Intelligence officials are telling hospitals not to bypass cybersecurity protocols in a rush to get systems back online after Hurricane Sandy, as hackers could use vulnerabilities caused by the disaster to launch cyberattacks.
“The bad guys are out there and they see all these systems are vulnerable because of the storm. You know there is going to be a lot of emails coming out of people trying to get you to donate money or click links that might download a virus,” said Deborah Kobza, National Health Information Sharing and Analysis Center (NH-ISAC) executive director during a phone interview Friday.
In the Northeast more than 6.4 million people are still without power. Fuel shortages have caused transportation gridlock, and hospitals and healthcare facilities continue working to restore services. Kobza says a cyberattack on healthcare infrastructure right now could have a cascading effect that could further complicate recovery activities.
Anything from data systems and electronic healthcare records to implantable medical devices and life-saving machines could be hacked or manipulated with a targeted cyberattack.
“As we talk to all the healthcare organizations and hospitals, we’re asking them to be mindful or vigilant of any type of cyberattack or anything suspicious coming into their networks,” Kobza said. “We’re just trying to make sure that if there are any denial-of-service attacks or advanced persistent threat attacks or malware or phishing that they let us know immediately so we can get in front of that.”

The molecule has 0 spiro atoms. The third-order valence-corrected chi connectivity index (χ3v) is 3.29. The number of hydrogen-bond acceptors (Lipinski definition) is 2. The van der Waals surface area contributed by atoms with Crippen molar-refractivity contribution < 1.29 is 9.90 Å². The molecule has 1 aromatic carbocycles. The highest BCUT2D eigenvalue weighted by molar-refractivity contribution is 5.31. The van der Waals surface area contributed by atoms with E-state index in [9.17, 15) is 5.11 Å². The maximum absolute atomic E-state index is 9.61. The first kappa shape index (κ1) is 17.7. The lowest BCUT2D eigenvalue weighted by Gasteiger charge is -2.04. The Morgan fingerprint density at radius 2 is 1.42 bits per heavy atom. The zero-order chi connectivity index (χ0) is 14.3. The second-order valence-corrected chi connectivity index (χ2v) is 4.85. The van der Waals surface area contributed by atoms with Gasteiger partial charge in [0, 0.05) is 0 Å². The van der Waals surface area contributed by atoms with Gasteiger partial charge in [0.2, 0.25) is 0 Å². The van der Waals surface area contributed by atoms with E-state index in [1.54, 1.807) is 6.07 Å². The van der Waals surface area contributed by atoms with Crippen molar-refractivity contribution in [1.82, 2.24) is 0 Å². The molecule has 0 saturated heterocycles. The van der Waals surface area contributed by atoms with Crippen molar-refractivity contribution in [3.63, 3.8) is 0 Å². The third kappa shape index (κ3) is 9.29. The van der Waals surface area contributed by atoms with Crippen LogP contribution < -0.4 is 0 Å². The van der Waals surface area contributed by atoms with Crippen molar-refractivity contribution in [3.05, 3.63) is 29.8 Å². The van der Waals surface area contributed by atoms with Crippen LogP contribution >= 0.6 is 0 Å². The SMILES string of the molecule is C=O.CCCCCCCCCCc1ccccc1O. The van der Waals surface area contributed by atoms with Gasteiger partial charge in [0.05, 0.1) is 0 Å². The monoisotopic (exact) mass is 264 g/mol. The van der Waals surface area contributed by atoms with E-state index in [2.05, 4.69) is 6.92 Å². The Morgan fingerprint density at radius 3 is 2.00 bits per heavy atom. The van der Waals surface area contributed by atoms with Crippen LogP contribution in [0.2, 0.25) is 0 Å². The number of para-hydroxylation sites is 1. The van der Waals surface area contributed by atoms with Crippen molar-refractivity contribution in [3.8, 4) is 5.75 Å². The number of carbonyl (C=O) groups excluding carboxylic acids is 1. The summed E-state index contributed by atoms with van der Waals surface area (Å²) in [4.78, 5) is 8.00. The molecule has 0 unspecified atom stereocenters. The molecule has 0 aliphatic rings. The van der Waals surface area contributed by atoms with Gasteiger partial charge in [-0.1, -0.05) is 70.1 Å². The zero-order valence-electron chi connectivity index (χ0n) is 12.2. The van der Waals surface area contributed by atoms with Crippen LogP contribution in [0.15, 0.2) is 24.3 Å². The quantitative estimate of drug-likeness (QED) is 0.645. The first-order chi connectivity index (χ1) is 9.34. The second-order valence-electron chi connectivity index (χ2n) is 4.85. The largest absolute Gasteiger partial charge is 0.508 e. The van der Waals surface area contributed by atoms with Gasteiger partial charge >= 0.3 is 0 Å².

NH-ISAC, located in the Global Institute for Cybersecurity and Research's Global Situational Awareness Center, is an intelligence sharing operation for healthcare-related critical infrastructure. It’s recognized by U.S. intelligence agencies as the healthcare sector’s communication channel for cybersecurity intelligence, information sharing, and monitoring threats to healthcare infrastructure.
Hurricane Sandy was the first time it activated its National Healthcare and Public Health Cyber Response System, a portal where healthcare facilities can share information with each other and government agencies, including FEMA and DHS, about threats to infrastructure and their experiences mitigating them.
In six months, NH-ISAC hopes to have a national network of volunteers in healthcare organizations who will work as “cyber first responders” to provide information to the Cyber Response System and relay information back to their own facilities. Kobza says they’ve had no problem finding volunteers for the billet.
“Cyber supports everything: Physical Infrastructure, data systems, nuclear power plants. So we’re just trying to raise awareness, especially for the public health sector, to get this cyber response system in place,” Kobza said.
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